We hear nothing.  Maybe we don't see much.  The EMP instantly radiates out in all directions.  From New York to Atlanta, and as far west as parts of Ohio, cell towers pop.  Electronic ignitions in millions of cars and trucks stop.  And no one can hear local radio stations much less get on the Internet.  Dark and silent in many areas.  Satellites above (sensitive electronics that are sometimes impacted by solar flares) also in a direct line of sight from the blast could be rendered mute.

When Hurricane Katrina hit it knocked down some power lines.  There were gas stations filled with fuel, but when the small electric pumps went out, no gas.  If the EMP hit cross-country power lines thus taking out the big transformers entire neighborhoods or cities could lose power.  With no electric pumps there'd soon be no water, no way to flush toilets, and freezers and medical equipment would all shut off, etc.

Readers of 2600 Magazine are curious and inventive.  We like to know how things work, alternate applications of technology, and I believe that we like to ponder repercussions - both positive and negative - of holes in infrastructure.

My friends, I fear that the danger of a rogue group detonating an EMP is a very real and present danger.  Ponder this scenario, instead of a single large rocket: what if there were three or four modified container ships?  One approaches California, one enters the Great Lakes towards Chicago, and another quietly aims for a major port in Virginia or New Jersey (perhaps a fourth is en route to New Orleans).  At a set time one day the crews start to use banks of helium tanks below deck to fill a large dirigible on each ship, then lifting the payloads airborne (no bright exhaust trails to track, just big silent balloons rising).  At only 2,000 or 3,000 feet in altitude they simultaneously detonate.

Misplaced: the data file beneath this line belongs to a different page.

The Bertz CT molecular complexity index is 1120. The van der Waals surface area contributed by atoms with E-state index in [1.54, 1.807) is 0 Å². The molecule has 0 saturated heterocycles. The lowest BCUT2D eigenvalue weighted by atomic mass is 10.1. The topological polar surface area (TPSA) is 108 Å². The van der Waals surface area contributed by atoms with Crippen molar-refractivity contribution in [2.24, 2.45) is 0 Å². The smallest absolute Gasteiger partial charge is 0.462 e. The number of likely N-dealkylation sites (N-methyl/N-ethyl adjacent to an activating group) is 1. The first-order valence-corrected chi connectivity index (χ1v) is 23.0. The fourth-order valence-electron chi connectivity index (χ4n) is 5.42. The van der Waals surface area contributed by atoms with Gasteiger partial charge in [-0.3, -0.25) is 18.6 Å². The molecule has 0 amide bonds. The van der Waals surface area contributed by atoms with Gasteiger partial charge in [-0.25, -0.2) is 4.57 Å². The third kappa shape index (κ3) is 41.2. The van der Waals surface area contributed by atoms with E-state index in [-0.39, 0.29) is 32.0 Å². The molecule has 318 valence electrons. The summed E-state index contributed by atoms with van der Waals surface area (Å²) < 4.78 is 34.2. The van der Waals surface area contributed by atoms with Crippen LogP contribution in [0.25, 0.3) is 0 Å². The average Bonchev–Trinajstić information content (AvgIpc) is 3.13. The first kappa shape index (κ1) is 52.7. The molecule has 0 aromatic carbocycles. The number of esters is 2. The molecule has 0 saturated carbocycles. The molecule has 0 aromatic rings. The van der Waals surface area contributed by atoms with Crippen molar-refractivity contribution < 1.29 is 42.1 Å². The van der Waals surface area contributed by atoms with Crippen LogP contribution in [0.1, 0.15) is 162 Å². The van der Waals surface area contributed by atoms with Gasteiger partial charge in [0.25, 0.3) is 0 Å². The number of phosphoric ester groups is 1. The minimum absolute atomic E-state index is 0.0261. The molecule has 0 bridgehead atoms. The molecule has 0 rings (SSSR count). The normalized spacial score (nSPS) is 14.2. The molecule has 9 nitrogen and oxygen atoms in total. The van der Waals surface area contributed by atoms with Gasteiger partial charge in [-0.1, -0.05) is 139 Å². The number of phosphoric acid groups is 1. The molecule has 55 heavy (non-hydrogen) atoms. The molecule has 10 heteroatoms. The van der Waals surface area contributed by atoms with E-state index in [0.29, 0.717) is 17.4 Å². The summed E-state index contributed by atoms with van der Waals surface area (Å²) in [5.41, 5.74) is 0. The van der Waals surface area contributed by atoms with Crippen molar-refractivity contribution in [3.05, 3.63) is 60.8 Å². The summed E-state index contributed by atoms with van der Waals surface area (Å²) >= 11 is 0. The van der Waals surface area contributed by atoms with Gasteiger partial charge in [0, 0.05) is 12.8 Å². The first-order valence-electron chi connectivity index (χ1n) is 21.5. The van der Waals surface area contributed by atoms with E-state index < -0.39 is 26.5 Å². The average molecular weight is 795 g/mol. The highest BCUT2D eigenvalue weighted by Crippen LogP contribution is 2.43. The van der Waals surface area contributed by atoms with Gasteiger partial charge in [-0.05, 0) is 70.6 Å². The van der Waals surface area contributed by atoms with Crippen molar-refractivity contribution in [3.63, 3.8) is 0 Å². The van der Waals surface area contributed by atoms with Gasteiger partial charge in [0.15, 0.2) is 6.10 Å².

How could you buy a new electronic ignition for your car if the factory 500 miles away has also been fried?  Wall Street?  Light some candles to find it.  No street lights tonight and you can't microwave your dinner.

Most people have not built a Faraday Cage (Faraday shield) around their homes or offices - but maybe we need to start.  Lightning strikes rarely but lightning and grounding rods are a part of most modern building codes.  One lightning strike, like one EMP, could ruin your whole day.

Generals are always fighting the last war.  The French built the intricate Maginot Line in the 1930s (after WWI (1914-1918) years of trench warfare).  So in 1940 (early in WWII) the German Army went north, just going around it.  Then they marched into Paris a couple of weeks later.  Today America is trying to build a domestic Missile Defense Shield (MDS; an ICBM interceptor or anti-ballistic system; the U.S. NMD - National Missile Defense).  But a sophisticated small, light-weight 1,000 pound bomb could be delivered by a container ship, or by a submarine, or even by a semi-truck driving up from Mexico into the Midwest, or via a sleek privately owned Gulf Stream jet inbound from Monaco or Geneva late one night.  Maybe the pilot has radioed ahead that he is flying to St. Louis or Kansas City or Nashville from Europe.  All is dark and quiet, with street lights far below.  Sounds fine, right?  Flying at 30,000 feet the suicide-pilot radios a short congratulatory message back to some far away dictator, then the co-pilot simply reaches back and presses a button.

A flash - it all stops - the end of America.